Espinal Advocates for DogSpots on City Streets


It’s not easy to be a dog owner in New York City, no bones about it. In addition to the city’s small apartments and crowded outdoor space, there are currently few options for owners to secure their dogs outside when necessary that are viable, legal, and safe.

City Councilman Rafael Espinal Jr.

At this morning’s City Council Department of Transportation Committee hearing, City Council and Committee member Rafael Espinal (D-Bushwick, East New York, Crown Heights, Brownsville, Cypress Hills, Bedford-Stuyvesant), indicated his desire to change that problem — voicing his support for Introduction 886 — a bill that would allow for the development of pet harbors on New York City sidewalks.

A number of local business owners and dog owners came to city hall in support of the bill, including head employees at DogSpot, the only company in the United States which manufactures such pet harbors that the city would use if the bill passes.

DogSpot is an air-conditioned, self-sanitizing dog house that sits in front of stores so dogs have a safe and clean place to wait for their owners. This allows people to include their dog on more adventures, and allows more people to visit local stores and restaurants while they are out and about.

Winston, the dog, with Todd Schechter, the Chief Operating Officer of DogSpot. Photo by Michael Rock

“Our pet harbors provide dog owners an alternative to tying up a dog outside, which is unsafe, or leaving their dog in a car in extreme heat or cold, which is also very dangerous,” said Rebecca Eyre, DogSpot’s Director of Communications. “Our’s is the only one with Internet and air conditioning, heated floors, and a hospital-grade UVC light to sanitize the house between each use. A `puppy cam’ on our app lets you keep an eye on your dog,” she told Kings County Politics.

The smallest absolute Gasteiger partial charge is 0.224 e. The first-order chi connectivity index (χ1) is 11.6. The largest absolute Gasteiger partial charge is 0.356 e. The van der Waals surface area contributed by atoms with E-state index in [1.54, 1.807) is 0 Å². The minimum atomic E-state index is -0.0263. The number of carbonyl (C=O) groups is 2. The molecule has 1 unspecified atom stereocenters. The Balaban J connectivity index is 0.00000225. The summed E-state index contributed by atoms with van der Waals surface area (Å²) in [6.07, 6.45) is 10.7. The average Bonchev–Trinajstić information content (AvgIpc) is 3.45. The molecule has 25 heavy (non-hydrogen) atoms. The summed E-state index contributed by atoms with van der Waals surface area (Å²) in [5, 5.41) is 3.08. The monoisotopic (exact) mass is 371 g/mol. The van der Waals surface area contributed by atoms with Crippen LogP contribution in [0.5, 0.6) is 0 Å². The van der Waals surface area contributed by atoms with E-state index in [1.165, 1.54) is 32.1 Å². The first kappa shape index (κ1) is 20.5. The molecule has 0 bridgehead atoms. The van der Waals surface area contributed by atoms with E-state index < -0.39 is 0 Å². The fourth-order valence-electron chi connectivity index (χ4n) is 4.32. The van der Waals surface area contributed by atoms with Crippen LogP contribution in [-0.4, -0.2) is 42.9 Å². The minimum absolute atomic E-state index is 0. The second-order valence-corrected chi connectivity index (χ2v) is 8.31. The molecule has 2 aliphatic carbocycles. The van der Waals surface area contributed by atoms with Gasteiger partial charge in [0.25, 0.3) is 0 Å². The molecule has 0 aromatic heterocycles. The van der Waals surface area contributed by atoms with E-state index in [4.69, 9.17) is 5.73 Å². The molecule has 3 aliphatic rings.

Eyre also indicated that DogSpot’s products provided broader economic opportunity as well.  “It provides businesses encumbered by health codes that can’t let dogs inside a way to serve dog-owning customers,” she said. “Fifty-seven percent of businesses can’t let dogs inside. If you pass with a dog, you can’t go in for health code reasons.

Espinal agreed, telling this reporter that the city recently ordered the removal of existing dog harbors. “Why does the Department of Transportation feel pet harbors are any different from any other coin machine?” he asked rhetorically. “Why are we closed to new businesses and technology?”

He also expressed why he felt it was important for the city to partner with DogStop. “As a proponent of small businesses and start-ups, it is important that we support them and let them grow. It’s a woman-led Brooklyn company that provides jobs to New Yorkers,” Espinal explained. “The service they provide is also an asset to dog owners citywide, and pet-owners can drop off dogs and patronize small businesses in their communities.”

Those most directly impacted by Introduction 886 are excited as well. When this reporter asked Winston, a terrier-mix rescue who came to City Hall with his owner in support, about DogSpot, he barked approvingly, suggesting that the harbors are exactly the comfortable, clean, safe, and convenient units dogs need when their owners go shopping or dining with them.

“Woof aruff woof woof,” said Winston. “Bow wow aroooooo!”